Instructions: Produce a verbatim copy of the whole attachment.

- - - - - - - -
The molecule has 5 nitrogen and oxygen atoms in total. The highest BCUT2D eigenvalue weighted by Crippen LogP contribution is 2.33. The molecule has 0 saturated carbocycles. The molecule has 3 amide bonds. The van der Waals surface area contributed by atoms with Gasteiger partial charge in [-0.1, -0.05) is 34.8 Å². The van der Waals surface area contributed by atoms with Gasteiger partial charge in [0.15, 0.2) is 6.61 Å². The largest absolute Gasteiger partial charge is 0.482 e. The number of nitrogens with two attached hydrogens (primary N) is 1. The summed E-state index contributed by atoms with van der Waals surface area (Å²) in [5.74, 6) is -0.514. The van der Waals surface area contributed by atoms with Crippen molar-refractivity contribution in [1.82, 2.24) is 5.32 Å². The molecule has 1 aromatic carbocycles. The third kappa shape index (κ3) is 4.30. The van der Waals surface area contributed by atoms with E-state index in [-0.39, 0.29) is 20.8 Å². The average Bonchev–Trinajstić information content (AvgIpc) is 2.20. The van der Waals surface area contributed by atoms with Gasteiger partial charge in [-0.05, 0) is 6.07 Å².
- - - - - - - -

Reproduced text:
The molecule has 5 nitrogen and oxygen atoms in total. The highest BCUT2D eigenvalue weighted by Crippen LogP contribution is 2.33. The molecule has 0 saturated carbocycles. The molecule has 3 amide bonds. The van der Waals surface area contributed by atoms with Gasteiger partial charge in [-0.1, -0.05) is 34.8 Å². The van der Waals surface area contributed by atoms with Gasteiger partial charge in [0.15, 0.2) is 6.61 Å². The largest absolute Gasteiger partial charge is 0.482 e. The number of nitrogens with two attached hydrogens (primary N) is 1. The summed E-state index contributed by atoms with van der Waals surface area (Å²) in [5.74, 6) is -0.514. The van der Waals surface area contributed by atoms with Crippen molar-refractivity contribution in [1.82, 2.24) is 5.32 Å². The molecule has 1 aromatic carbocycles. The third kappa shape index (κ3) is 4.30. The van der Waals surface area contributed by atoms with E-state index in [-0.39, 0.29) is 20.8 Å². The average Bonchev–Trinajstić information content (AvgIpc) is 2.20. The van der Waals surface area contributed by atoms with Gasteiger partial charge in [-0.05, 0) is 6.07 Å².